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Amyotrophic Lateral Sclerosis in Veterans: Review of the Scientific Literature appeared higher among those who reported serving in the Army and National Guard (RR, 1.54; 95% CI, 1.09–2.17) and in the Navy (RR, 1.87; 95% CI, 1.28–2.74). Increases in risk (although not reaching conventional levels of significance) were also found in those who served in the Air Force and Coast Guard. There was no evidence of an increased risk for those people who served in the Marine Corps. The authors also examined ALS mortality according to the number of years of military service; there was an increase in risk regardless of the number of years of service. Finally, they examined the risk in relation to service during periods of war (that is, World War II, Korea, or Vietnam) as well as the number of wars during the period of service. Increase in ALS mortality was found to be similar across the three wars, with the RR reaching conventional levels of statistical significance only for service during World War II, the subgroup with the largest sample size. There was some evidence of a trend toward increasing risk as the number of wars during the service period increased from zero to more than two. Although the study was large, the interpretation of the results is limited by the use of self-report of military service and the use of ALS mortality as a proxy for ALS incidence. The first limitation is mitigated somewhat because most people who have been in the military are likely to remember their service, and the report of military service took place some time prior to the onset of disease and is thus independent of subsequent ALS status. However, the use of mortality data rather than incidence data is a weakness. Nevertheless, the fact that the median survival in ALS is 3 years means that mortality data for ALS can be a good proxy for incidence data. The use of death certificates to ascertain death from ALS, however, is a potential problem because of inaccuracy of death certificate reporting of ALS. However, given the inevitable progression of ALS, it is unlikely that a large number of cases would be miscoded on death certificates. Even if some miscoding occurred, it probably was not related to military service inasmuch as the data were recorded before the putative link between service in the Gulf War and ALS had been widely reported. Weisskopf et al. have reported on the first study of ALS and military service in which sufficient data to adjust for lifestyle factors and occupation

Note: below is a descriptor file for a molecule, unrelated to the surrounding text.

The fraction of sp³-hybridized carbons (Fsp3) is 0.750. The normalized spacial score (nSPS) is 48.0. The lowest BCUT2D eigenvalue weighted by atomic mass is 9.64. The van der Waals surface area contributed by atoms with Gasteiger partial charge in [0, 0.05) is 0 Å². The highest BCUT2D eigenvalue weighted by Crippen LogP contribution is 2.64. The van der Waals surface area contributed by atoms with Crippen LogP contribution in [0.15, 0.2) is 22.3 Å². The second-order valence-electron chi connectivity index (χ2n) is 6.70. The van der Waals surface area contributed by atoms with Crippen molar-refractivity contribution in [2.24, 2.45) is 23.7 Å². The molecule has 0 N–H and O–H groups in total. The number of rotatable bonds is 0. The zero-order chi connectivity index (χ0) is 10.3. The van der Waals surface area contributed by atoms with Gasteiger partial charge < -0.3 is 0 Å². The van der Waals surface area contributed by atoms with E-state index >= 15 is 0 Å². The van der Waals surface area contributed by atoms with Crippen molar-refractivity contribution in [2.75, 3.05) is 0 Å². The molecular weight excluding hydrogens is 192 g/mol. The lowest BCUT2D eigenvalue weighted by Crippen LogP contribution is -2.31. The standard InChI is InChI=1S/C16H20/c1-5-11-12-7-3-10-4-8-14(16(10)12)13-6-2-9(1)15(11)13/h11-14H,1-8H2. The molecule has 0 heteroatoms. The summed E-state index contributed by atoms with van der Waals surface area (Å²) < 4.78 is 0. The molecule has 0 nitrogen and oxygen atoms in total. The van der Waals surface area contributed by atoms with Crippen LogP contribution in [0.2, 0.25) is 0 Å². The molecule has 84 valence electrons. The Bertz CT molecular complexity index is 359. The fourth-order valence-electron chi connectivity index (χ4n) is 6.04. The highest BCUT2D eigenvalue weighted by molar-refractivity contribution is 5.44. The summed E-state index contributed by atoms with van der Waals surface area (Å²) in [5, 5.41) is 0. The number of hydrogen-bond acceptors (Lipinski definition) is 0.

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Amyotrophic Lateral Sclerosis in Veterans: Review of the Scientific Literature were available. Such adjustments did not materially change the effect estimates. A letter to the editor of the journal Neurology after publication of the Weisskopf et al. study raised a concern about the use of a cohort of subjects originally recruited for a cancer study. The authors of the letter suggested that the volunteer cohort might have been healthier than nonparticipants and the occurrence of ALS might have been underestimated (Horner et al. 2005). Weisskopf et al. replied that they were not concerned that the association that they found between military service and ALS mortality could have been due to the self-selection of healthy volunteers. They supported their view by showing that the age-specific death rates from ALS in the cohort were similar to those in the US population. The study by Weisskopf et al. is the first to suggest a relationship between military service before the Gulf War and ALS mortality. While the study does have limitations inherent in an analysis of a cohort assembled for other purposes, the findings are intriguing. The implication is that military service in general—not confined to exposures specific to the Gulf War—is related to the development of ALS. The findings, if validated in other studies, suggest that exposures during military service, even among those with no wartime service, might be responsible. CONCLUSION The committee identified one high-quality cohort study that examined the relationship between serving in the military and development of ALS (Weisskopf et al. 2005). The study authors reported an increased risk of ALS among men who served in the military in the period 1910–1982, regardless of which war or wars the men served in. Risk was also increased among men who served in the military during nonwartime periods. Although the study has some limitations (such as lack of confirmation of ALS diagnosis because the data came from death certificates), overall it was a well-designed and well-conducted study. It adequately controlled for confounding factors (age, cigarette use, alcohol consumption, education, self-reported exposure to pesticides and herbicides, and several main lifetime occupations).